• Carefully check email senders and treat attachments/links with caution. Scareware is frequently spread through phishing emails.

  • Only download software directly from the developer’s official website. Unofficial sites may bundle scareware.

  • Set software programs to update automatically so you always have the latest security patches.

  • Make regular backups of your data in case malware damages your system.

Staying vigilant against scareware and having robust antivirus protection provides the best defense against these persistent security threats.

Scareware FAQs

What happens if you click on a scareware pop-up?

Clicking on a scareware pop-up will usually redirect you to a malicious website urging you to download fake antivirus software containing malware. In other cases, it may automatically download the rogue security program to your computer without any action needed.

Does scareware actually infect your computer?

In most cases, yes, scareware does infect computers when users download the fake antivirus programs. The rogue software looks like a legit tool but is infected with malware intended to steal financial information, login credentials, and other sensitive data.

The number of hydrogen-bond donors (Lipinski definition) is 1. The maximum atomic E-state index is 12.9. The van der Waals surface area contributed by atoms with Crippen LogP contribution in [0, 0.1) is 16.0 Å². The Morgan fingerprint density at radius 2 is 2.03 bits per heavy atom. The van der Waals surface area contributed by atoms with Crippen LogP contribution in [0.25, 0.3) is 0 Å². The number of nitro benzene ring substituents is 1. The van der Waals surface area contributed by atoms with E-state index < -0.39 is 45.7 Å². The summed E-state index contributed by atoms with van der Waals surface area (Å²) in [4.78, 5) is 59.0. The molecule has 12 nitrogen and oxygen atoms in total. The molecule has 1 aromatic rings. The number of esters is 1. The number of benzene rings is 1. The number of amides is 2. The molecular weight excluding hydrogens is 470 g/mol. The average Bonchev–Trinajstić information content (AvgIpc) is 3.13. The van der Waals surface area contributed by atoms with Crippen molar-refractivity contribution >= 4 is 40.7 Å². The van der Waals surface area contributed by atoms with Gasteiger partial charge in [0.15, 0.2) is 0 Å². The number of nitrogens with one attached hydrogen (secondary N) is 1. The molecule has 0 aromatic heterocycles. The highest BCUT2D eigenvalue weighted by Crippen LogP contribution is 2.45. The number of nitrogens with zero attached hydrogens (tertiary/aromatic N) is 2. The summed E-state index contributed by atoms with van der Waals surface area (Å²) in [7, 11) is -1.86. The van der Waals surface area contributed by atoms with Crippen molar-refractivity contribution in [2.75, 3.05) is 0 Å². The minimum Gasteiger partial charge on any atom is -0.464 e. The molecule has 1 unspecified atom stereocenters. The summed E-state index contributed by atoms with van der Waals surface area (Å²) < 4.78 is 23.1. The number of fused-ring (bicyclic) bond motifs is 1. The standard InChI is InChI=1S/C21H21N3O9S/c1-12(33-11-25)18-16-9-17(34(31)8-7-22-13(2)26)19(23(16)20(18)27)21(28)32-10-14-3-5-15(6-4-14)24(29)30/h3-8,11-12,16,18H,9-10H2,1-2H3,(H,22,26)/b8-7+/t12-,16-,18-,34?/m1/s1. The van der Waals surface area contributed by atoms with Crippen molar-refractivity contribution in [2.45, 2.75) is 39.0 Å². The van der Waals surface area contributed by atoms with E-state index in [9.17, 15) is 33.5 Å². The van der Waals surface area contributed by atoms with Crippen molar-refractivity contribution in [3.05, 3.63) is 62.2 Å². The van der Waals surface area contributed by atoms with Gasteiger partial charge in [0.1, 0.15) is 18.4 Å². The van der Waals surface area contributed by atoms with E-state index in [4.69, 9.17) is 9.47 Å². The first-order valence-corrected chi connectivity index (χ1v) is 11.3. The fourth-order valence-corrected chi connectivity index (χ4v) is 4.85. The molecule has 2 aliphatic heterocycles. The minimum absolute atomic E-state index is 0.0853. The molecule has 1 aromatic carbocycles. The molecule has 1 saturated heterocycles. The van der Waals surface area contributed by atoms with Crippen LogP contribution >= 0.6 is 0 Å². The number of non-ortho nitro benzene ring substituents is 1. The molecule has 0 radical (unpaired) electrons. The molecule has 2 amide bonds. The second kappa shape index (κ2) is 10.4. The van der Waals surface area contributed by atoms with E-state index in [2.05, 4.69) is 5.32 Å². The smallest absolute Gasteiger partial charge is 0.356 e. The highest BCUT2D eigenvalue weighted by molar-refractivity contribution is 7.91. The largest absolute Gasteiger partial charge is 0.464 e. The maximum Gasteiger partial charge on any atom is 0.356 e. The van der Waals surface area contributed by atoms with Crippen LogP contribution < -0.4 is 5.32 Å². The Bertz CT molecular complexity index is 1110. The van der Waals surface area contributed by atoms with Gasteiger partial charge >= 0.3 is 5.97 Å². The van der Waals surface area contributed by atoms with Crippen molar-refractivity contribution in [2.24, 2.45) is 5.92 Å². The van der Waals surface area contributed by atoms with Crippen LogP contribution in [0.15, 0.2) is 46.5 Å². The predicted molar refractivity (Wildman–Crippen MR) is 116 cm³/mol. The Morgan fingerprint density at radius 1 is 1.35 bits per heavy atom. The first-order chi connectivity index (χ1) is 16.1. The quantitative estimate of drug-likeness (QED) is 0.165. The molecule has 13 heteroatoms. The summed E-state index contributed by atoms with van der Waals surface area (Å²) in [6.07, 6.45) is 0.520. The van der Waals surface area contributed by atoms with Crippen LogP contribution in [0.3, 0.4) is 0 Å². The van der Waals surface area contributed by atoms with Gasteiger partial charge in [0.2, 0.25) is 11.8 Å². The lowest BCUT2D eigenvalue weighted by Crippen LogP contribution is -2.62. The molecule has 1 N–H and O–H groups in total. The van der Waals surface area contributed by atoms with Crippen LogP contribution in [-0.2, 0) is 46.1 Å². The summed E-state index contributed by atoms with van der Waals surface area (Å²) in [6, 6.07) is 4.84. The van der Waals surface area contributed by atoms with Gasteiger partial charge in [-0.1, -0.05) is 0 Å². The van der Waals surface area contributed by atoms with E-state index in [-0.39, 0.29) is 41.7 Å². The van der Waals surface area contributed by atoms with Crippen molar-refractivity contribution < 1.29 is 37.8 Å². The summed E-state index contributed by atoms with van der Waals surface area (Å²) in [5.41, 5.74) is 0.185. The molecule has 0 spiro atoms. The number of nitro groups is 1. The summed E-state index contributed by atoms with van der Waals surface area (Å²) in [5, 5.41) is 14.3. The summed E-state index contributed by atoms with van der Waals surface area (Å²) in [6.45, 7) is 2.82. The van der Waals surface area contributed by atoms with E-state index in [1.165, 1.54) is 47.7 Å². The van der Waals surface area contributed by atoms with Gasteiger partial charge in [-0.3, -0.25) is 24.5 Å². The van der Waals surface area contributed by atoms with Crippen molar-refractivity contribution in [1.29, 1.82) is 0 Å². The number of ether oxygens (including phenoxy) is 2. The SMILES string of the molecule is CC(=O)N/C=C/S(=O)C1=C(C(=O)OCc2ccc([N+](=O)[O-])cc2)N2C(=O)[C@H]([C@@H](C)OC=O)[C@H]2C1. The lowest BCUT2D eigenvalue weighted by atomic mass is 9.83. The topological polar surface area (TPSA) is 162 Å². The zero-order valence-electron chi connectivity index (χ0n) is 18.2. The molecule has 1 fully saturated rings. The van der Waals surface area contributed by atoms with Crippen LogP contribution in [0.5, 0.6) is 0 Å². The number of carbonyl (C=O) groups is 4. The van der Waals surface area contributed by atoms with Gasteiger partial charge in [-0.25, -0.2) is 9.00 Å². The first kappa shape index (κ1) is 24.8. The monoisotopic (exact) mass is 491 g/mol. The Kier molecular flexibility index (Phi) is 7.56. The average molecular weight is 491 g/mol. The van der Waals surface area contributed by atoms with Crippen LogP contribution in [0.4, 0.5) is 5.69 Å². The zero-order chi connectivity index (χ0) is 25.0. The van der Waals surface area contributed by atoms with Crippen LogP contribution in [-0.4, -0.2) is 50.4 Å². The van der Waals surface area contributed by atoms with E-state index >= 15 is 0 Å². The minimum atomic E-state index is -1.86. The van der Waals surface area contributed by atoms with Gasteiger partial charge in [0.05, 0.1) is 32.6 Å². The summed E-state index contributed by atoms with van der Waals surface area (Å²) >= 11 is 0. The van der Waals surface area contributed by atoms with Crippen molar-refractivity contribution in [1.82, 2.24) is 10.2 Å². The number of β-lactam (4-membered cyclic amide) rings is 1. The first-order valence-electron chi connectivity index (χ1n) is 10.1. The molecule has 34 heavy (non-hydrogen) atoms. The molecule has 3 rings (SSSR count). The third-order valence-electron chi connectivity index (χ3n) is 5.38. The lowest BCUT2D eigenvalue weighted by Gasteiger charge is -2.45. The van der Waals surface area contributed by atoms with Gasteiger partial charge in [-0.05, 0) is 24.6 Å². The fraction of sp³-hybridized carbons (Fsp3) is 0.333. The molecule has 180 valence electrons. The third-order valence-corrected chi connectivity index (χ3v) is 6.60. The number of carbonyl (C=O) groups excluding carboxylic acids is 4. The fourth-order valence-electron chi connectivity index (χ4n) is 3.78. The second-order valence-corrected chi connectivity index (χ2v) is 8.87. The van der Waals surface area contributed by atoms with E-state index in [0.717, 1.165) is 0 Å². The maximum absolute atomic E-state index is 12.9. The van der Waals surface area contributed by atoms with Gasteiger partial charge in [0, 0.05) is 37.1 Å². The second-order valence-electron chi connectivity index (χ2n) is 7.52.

Is scareware illegal?

Scareware operations are illegal in many countries due to the deceptive claims they make to defraud victims into paying money or compromising their privacy and security. Distributing malware and breaching computer systems without consent are cybercrimes.

What happens if I pay for scareware removal?

You should never pay money to the operators of a scareware scam. Their software cannot actually detect or remove infections since it is the malware itself. The criminals will take your payment without fixing your computer and potentially access sensitive info like credit cards used to pay.

Can scareware lock your computer?

Yes, some advanced scareware programs contain ransomware elements that can lock your computer. They encrypt your files until you pay a ransom fee that is unlikely to actually decrypt the data. Recovering from scareware ransomware requires professional intervention.

The Bottom Line

Scareware campaigns rely on exploiting user fears of malware infections to distribute rogue antivirus software infected with actual viruses and Trojans. Always stay vigilant against unsolicited security warnings and verify software legitimacy before downloading to avoid becoming the victim of one of these profit-driven scams. Investing in comprehensive antivirus protection can also safeguard your various devices from sustaining damage should a scareware attack occur.


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StreamrGo is always about privacy, specifically protecting your privacy online by increasing security and better standard privacy practices.